Abuse it and lose it: Brennan and Clapper no longer deserve clearances

Abuse it and lose it: Brennan and Clapper no longer deserve clearances
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Big question of the week: Should former U.S. intelligence officials who have since jumped into media positions as paid political analysts still have access to classified information?  

In light of former CIA director and current MSNBC analyst Jonn Brennan's highly critical, often vitriolic comments about the current commander in chief — along with similar sentiment coming from James ClapperJames Robert ClapperFormer intelligence chiefs slam Trump for removing officials Think this coronavirus crisis is bad? The next could be worse — if we don't act now Was President Trump spied on as part of Carter Page wiretapping? MORE, former director of national intelligence and current CNN analyst — the answer is no. 

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The reasons are obvious. For starters, although we keep getting told that the Brennans and Clappers of the world were totally apolitical and unbiased in running their agencies, the rhetoric from both men since retiring makes that prospect difficult to believe.

 

Senior government officials like Brennan and Clapper typically keep their clearances for the sake of continuity and consultation between administrations. But neither Brennan nor Clapper appear to use their access for this purpose.

Brennan, who signed with MSNBC in February, leads in this regard. Here's a few of his greatest hits from his Twitter account, including accusations of treason and a warning to "Stay tuned, Mr. Trump" regarding special counsel Robert MuellerRobert (Bob) MuellerCNN's Toobin warns McCabe is in 'perilous condition' with emboldened Trump CNN anchor rips Trump over Stone while evoking Clinton-Lynch tarmac meeting The Hill's 12:30 Report: New Hampshire fallout MORE's investigation:

 
Remember, this kind of rhetoric comes from the former head of the CIA to a sitting president. Who's to say, given ominous threats like these, that Brennan won't leak classified information, to which he's still privy, to his current employer at NBC/MSNBC?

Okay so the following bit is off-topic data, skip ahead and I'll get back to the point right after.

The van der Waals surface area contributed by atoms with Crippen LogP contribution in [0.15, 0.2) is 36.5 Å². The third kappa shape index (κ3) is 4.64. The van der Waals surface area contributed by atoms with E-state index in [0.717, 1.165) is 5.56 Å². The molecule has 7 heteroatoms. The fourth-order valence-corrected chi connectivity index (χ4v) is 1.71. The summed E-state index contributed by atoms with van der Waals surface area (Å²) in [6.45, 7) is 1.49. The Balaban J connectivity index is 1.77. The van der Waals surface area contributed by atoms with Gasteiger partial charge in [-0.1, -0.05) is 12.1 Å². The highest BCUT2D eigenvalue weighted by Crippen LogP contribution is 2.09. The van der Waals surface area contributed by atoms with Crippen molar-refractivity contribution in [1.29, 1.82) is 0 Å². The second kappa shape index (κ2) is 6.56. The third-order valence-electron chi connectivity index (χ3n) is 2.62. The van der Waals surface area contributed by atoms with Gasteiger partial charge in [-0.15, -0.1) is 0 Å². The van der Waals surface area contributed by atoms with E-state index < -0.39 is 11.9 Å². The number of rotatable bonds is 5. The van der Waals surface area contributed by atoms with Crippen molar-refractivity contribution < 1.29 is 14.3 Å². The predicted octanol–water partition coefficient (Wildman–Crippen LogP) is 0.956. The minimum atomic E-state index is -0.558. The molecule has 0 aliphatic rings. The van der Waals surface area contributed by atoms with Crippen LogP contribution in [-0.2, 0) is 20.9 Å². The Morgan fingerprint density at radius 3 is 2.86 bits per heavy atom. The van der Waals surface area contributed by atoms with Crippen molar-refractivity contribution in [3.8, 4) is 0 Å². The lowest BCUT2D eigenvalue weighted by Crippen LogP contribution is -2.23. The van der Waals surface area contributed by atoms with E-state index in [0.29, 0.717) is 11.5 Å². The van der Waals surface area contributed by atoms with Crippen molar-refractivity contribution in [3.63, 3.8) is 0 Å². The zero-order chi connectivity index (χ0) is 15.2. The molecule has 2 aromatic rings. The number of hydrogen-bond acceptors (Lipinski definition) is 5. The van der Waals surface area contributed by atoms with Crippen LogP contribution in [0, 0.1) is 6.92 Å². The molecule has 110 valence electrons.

The same goes for Clapper, who was featured in Wired magazine in May under the headline, "How a former U.S. spy chief became Trump's fiercest critic."    

"I really question his ability, his fitness to be in this office and I also am beginning to wonder about his motivation for it," Clapper, who doesn't have a Twitter account, said of Trump in August 2017 on CNN. "Maybe he is looking for a way out."  

Clapper believes Russian meddling actually resulted in votes being changed in the 2016 election from Hillary ClintonHillary Diane Rodham ClintonHillary Clinton on US leading in coronavirus cases: Trump 'did promise "America First"' Democratic fears rise again as coronavirus pushes Biden to sidelines Clintons send pizza to NY hospital staff treating coronavirus MORE to Donald Trump, even though Deputy Attorney General Rod RosensteinRod RosensteinFull appeals court to rehear case over McGahn subpoena Graham starts closed-door depositions in FISA probe Attorney General Barr is in a mess — and has no one to blame but himself MORE recently reconfirmed that no votes were changed. 

“To me, it just exceeds logic and credulity that they didn’t affect the election, and it’s my belief they actually turned it," Clapper told PBS in May.